Areas of Uncertainty
A medical Doctor from the Departments of Medicine and Family and Community Medicine, University of New Mexico faces an apparently common problem exposed below:
The answer is far more complex than it appears at first glance:
Screening for Prostate Cancer
Is it useful? but overall is it safe ? Prostate biopsies can lead to death by septicemic shock in those days of increasing resistance to antibiotics. The questions rises more and more interest among men of fifty years of age and over. A recent article in the New England Journal of Medicine, the well known scientific medical journal, describes the state of the art. First of all we must keep in mind that not one prostate cancer equals another in term of prognostic and treatment. In the prostate area, cancer cells don’t necessary mean immediate treatment nor life threat. If screening is useful automatic treatment is not, at least not in all cases. The key word is: watch full waiting (or armed surveillance) in numerous of cases which only the urologists are skill to differentiate. Passed an age that the urologist has to determine given the co morbidities in presence, active treatment would bring more harm and adverse events than positive results.
One thing is granted for sure and has always to be kept in mind: prostate cancer is the second man killer just behind lung cancer. In the fight against this sort of killer primary cares Doctors, surgeons and epidemiologists have still a long uneasy road ahead to ride… and patients have to be patient and above all thing well educated and informed.
Anyway some searchers inferred that mathematically PSA screening should have played a role in 45% to 70% of the overall decline of prostate cancer deaths observed since 1994 but this didn’t resulted from a high level of proof study (not a randomized control trial).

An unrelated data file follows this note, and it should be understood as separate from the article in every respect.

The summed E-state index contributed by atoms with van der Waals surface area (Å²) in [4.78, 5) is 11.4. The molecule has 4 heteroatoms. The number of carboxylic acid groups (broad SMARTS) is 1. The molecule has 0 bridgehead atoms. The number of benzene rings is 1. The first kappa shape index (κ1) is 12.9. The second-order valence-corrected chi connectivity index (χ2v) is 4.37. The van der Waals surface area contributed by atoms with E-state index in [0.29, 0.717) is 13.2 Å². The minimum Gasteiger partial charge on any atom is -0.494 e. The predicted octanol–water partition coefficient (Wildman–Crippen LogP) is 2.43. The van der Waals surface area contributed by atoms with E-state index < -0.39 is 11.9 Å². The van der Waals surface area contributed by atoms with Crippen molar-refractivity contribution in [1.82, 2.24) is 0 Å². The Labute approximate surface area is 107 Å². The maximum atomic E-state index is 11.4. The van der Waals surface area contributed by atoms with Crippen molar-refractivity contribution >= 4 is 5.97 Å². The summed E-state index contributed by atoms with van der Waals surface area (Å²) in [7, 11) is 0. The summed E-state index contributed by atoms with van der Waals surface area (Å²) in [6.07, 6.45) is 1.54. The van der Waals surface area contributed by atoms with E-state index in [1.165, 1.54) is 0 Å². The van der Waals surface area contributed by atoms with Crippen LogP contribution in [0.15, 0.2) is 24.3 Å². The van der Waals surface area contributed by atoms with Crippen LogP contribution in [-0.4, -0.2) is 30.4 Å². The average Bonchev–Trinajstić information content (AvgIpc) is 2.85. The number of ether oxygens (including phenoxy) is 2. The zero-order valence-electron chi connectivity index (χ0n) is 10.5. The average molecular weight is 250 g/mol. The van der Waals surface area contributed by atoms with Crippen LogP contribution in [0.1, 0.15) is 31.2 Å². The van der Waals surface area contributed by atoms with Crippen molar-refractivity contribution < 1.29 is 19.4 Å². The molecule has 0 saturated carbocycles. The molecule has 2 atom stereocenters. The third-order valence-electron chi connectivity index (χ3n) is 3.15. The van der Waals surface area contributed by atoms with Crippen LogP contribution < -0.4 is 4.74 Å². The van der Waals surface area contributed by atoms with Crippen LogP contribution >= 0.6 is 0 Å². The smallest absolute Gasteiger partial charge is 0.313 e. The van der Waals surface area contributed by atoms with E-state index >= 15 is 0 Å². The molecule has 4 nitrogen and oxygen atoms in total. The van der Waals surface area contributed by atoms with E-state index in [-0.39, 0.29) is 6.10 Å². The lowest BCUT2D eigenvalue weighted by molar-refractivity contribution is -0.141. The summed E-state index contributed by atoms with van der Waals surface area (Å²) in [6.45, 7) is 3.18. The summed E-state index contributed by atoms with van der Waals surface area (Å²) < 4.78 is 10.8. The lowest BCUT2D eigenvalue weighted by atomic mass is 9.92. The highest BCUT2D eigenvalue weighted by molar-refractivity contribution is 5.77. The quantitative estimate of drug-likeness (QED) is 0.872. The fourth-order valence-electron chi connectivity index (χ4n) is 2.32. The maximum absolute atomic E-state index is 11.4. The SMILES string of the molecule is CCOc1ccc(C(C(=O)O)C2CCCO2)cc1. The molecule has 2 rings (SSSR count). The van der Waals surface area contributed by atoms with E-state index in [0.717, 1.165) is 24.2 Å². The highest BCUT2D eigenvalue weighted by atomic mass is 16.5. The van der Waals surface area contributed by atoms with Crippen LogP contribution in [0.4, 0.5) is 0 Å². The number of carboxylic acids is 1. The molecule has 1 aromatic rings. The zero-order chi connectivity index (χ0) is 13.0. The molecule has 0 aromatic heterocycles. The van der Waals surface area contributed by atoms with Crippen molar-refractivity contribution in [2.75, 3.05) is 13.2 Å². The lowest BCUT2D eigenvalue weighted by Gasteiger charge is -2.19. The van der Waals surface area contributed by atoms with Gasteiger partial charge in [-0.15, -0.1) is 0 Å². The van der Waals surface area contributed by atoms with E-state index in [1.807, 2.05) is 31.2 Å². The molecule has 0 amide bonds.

18. Etzioni R, Tsodikov A, Mariotto A, et al. Quantifying the role of PSA screening in the US prostate cancer mortality decline. Cancer Causes Control 2008;19:175-81.
Randomly Controlled trials failed by two times to prove that a decline in overall mortality was attributable to screening. But the maximum follow-up is only 9 years. We can not exclude that a favourable effect can still happen beyond 10 year.
24. Holmberg L, Bill-Axelson A, Helgesen F, et al. A randomized trial comparing radical prostatectomy with watchful waiting in early prostate cancer.N EnglJ Med 2002;347:781-9.
According to other searchers 23 to 42 % of screened prostate cancers wouldn’t have cause neither any clinical problem nor the death of the patient during the remaining life time of the patient. Said differently 23 to 42 % of screened cancer were over diagnosis (which is not the same as false diagnosis).
23. Draisma G, Etzioni R, Tsodikov A, et al. Lead time and overdiagnosis in prostate specific antigen screening: importance of methods and context. J Natl Cancer Inst 2009;101:374-83.
Read the entire paper here: nejmcp1103642
What to do when a screening by PSA turns to be positive is a current dilemma in primary practice. Thanks to new technologies alternatives to radical prostatectomy exist: Focal cryotherapy also called Focal cryoablation.
These technique, coming from the USA, is beginning to be available in France.
I retrieved three articles you can read about it:
This technique seems to have a 80 percent rate of return to potency (vs 35 percent for surgery) according to the authors of one of the study.
Dr. Herb Riemenschneider of Riverside Urology in Columbus, Ohio, tell us more in this video.
The US Preventive Services Task force does not recommend the screening for Prostate Cancer by PSA.
The US preventive services task force is in charge by US law to evaluate preventive services in primary cares. Its latest recommendation gives a bad grade to Prostate cancer screening by PSA. It is graded at the D level which means that the scientific panel discourages the use of the preventive service that is evaluated.
In France a public health practitioner, Dr Braillon, from Amiens, a city north of France, arises concern about the high level of individual screening with PSA which is practically as high as an organised screening program. In a letter to the editor of “La Presse Médicale” of january 2011 he warns against such a trend saying that, in 2007, more than 5 Millions of tests by Prostatic Specific Antigen (PSA) have been undergone by French people.
In the US the issue is intensely debated between pros and cons of an organised screening program. A synthesis of the different positions is published by Kaiser Health News in its press review.
Image via Wikipedia